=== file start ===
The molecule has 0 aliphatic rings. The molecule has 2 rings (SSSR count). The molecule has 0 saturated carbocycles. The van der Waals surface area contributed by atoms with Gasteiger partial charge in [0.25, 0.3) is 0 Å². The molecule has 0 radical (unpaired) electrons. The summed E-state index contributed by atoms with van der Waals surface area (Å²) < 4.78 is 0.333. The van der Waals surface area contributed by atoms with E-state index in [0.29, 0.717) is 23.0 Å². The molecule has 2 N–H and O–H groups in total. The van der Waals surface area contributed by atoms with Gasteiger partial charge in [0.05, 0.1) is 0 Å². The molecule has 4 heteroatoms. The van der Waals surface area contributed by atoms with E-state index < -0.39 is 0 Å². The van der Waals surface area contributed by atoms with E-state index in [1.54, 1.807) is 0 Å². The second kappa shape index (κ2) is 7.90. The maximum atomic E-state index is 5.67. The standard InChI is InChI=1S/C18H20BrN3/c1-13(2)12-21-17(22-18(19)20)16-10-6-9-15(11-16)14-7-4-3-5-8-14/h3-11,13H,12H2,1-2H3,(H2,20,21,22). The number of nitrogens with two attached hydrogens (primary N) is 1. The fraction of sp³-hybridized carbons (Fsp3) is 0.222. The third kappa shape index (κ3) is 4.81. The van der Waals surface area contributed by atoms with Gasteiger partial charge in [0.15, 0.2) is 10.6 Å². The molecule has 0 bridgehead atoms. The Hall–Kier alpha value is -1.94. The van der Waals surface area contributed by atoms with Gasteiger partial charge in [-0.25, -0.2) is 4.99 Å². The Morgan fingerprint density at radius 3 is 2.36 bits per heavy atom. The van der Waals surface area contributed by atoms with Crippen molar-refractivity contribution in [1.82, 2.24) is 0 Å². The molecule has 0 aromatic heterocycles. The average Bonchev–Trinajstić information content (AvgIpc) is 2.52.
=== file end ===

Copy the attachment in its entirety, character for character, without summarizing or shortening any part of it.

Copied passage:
The molecule has 0 aliphatic rings. The molecule has 2 rings (SSSR count). The molecule has 0 saturated carbocycles. The van der Waals surface area contributed by atoms with Gasteiger partial charge in [0.25, 0.3) is 0 Å². The molecule has 0 radical (unpaired) electrons. The summed E-state index contributed by atoms with van der Waals surface area (Å²) < 4.78 is 0.333. The van der Waals surface area contributed by atoms with E-state index in [0.29, 0.717) is 23.0 Å². The molecule has 2 N–H and O–H groups in total. The van der Waals surface area contributed by atoms with Gasteiger partial charge in [0.05, 0.1) is 0 Å². The molecule has 4 heteroatoms. The van der Waals surface area contributed by atoms with E-state index < -0.39 is 0 Å². The van der Waals surface area contributed by atoms with E-state index in [1.54, 1.807) is 0 Å². The second kappa shape index (κ2) is 7.90. The maximum atomic E-state index is 5.67. The standard InChI is InChI=1S/C18H20BrN3/c1-13(2)12-21-17(22-18(19)20)16-10-6-9-15(11-16)14-7-4-3-5-8-14/h3-11,13H,12H2,1-2H3,(H2,20,21,22). The number of nitrogens with two attached hydrogens (primary N) is 1. The fraction of sp³-hybridized carbons (Fsp3) is 0.222. The third kappa shape index (κ3) is 4.81. The van der Waals surface area contributed by atoms with Gasteiger partial charge in [0.15, 0.2) is 10.6 Å². The molecule has 0 bridgehead atoms. The Hall–Kier alpha value is -1.94. The van der Waals surface area contributed by atoms with Gasteiger partial charge in [-0.25, -0.2) is 4.99 Å². The Morgan fingerprint density at radius 3 is 2.36 bits per heavy atom. The van der Waals surface area contributed by atoms with Crippen molar-refractivity contribution in [1.82, 2.24) is 0 Å². The molecule has 0 aromatic heterocycles. The average Bonchev–Trinajstić information content (AvgIpc) is 2.52.